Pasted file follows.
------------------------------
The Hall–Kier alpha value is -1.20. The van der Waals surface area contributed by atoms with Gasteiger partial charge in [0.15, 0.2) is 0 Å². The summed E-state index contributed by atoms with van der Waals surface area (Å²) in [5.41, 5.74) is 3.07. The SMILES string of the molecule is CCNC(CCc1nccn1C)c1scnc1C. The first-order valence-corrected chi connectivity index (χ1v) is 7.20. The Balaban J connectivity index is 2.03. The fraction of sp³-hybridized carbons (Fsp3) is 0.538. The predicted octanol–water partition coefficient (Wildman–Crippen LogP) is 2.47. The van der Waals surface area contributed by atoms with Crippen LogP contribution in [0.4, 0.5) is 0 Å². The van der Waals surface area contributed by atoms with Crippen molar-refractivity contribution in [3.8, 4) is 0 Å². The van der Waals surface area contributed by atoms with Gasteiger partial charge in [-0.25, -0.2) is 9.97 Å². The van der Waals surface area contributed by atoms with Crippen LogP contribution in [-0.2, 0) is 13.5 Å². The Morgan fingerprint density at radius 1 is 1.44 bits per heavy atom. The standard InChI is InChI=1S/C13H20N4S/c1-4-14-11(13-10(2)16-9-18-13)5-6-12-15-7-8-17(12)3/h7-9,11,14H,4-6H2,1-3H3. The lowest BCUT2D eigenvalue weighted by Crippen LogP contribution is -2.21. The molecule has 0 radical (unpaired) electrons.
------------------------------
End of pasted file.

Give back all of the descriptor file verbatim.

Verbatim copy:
The Hall–Kier alpha value is -1.20. The van der Waals surface area contributed by atoms with Gasteiger partial charge in [0.15, 0.2) is 0 Å². The summed E-state index contributed by atoms with van der Waals surface area (Å²) in [5.41, 5.74) is 3.07. The SMILES string of the molecule is CCNC(CCc1nccn1C)c1scnc1C. The first-order valence-corrected chi connectivity index (χ1v) is 7.20. The Balaban J connectivity index is 2.03. The fraction of sp³-hybridized carbons (Fsp3) is 0.538. The predicted octanol–water partition coefficient (Wildman–Crippen LogP) is 2.47. The van der Waals surface area contributed by atoms with Crippen LogP contribution in [0.4, 0.5) is 0 Å². The van der Waals surface area contributed by atoms with Crippen molar-refractivity contribution in [3.8, 4) is 0 Å². The van der Waals surface area contributed by atoms with Gasteiger partial charge in [-0.25, -0.2) is 9.97 Å². The van der Waals surface area contributed by atoms with Crippen LogP contribution in [-0.2, 0) is 13.5 Å². The Morgan fingerprint density at radius 1 is 1.44 bits per heavy atom. The standard InChI is InChI=1S/C13H20N4S/c1-4-14-11(13-10(2)16-9-18-13)5-6-12-15-7-8-17(12)3/h7-9,11,14H,4-6H2,1-3H3. The lowest BCUT2D eigenvalue weighted by Crippen LogP contribution is -2.21. The molecule has 0 radical (unpaired) electrons.